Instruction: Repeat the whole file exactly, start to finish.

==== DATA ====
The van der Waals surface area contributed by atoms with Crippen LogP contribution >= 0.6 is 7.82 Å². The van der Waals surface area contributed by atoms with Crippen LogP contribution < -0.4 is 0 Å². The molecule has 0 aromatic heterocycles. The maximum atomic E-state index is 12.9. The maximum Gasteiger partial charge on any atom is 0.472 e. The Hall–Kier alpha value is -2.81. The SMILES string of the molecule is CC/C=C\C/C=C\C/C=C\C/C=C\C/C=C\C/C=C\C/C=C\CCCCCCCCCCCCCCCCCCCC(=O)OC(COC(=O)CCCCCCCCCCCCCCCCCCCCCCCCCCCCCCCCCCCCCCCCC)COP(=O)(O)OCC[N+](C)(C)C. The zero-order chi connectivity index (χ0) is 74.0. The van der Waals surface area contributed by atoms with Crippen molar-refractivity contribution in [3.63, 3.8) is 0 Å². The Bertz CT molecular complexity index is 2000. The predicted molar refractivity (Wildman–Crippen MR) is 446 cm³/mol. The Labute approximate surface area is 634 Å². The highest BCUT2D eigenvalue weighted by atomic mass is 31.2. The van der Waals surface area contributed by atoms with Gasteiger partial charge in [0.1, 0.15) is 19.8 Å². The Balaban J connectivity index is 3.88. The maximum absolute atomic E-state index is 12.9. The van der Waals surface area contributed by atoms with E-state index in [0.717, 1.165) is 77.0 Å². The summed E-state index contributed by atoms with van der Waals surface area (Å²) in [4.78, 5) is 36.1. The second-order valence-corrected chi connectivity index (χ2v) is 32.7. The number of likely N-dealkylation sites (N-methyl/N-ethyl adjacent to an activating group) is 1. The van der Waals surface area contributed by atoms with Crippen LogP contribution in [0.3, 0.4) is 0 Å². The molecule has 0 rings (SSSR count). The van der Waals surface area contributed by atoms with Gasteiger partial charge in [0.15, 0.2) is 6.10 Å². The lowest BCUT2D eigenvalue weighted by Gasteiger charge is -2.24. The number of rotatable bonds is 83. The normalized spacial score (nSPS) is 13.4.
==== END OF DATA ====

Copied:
The van der Waals surface area contributed by atoms with Crippen LogP contribution >= 0.6 is 7.82 Å². The van der Waals surface area contributed by atoms with Crippen LogP contribution < -0.4 is 0 Å². The molecule has 0 aromatic heterocycles. The maximum atomic E-state index is 12.9. The maximum Gasteiger partial charge on any atom is 0.472 e. The Hall–Kier alpha value is -2.81. The SMILES string of the molecule is CC/C=C\C/C=C\C/C=C\C/C=C\C/C=C\C/C=C\C/C=C\CCCCCCCCCCCCCCCCCCCC(=O)OC(COC(=O)CCCCCCCCCCCCCCCCCCCCCCCCCCCCCCCCCCCCCCCCC)COP(=O)(O)OCC[N+](C)(C)C. The zero-order chi connectivity index (χ0) is 74.0. The van der Waals surface area contributed by atoms with Crippen molar-refractivity contribution in [3.63, 3.8) is 0 Å². The Bertz CT molecular complexity index is 2000. The predicted molar refractivity (Wildman–Crippen MR) is 446 cm³/mol. The Labute approximate surface area is 634 Å². The highest BCUT2D eigenvalue weighted by atomic mass is 31.2. The van der Waals surface area contributed by atoms with Gasteiger partial charge in [0.1, 0.15) is 19.8 Å². The Balaban J connectivity index is 3.88. The maximum absolute atomic E-state index is 12.9. The van der Waals surface area contributed by atoms with E-state index in [0.717, 1.165) is 77.0 Å². The summed E-state index contributed by atoms with van der Waals surface area (Å²) in [4.78, 5) is 36.1. The second-order valence-corrected chi connectivity index (χ2v) is 32.7. The number of likely N-dealkylation sites (N-methyl/N-ethyl adjacent to an activating group) is 1. The van der Waals surface area contributed by atoms with Crippen LogP contribution in [0.3, 0.4) is 0 Å². The molecule has 0 rings (SSSR count). The van der Waals surface area contributed by atoms with Gasteiger partial charge in [0.15, 0.2) is 6.10 Å². The lowest BCUT2D eigenvalue weighted by Gasteiger charge is -2.24. The number of rotatable bonds is 83. The normalized spacial score (nSPS) is 13.4.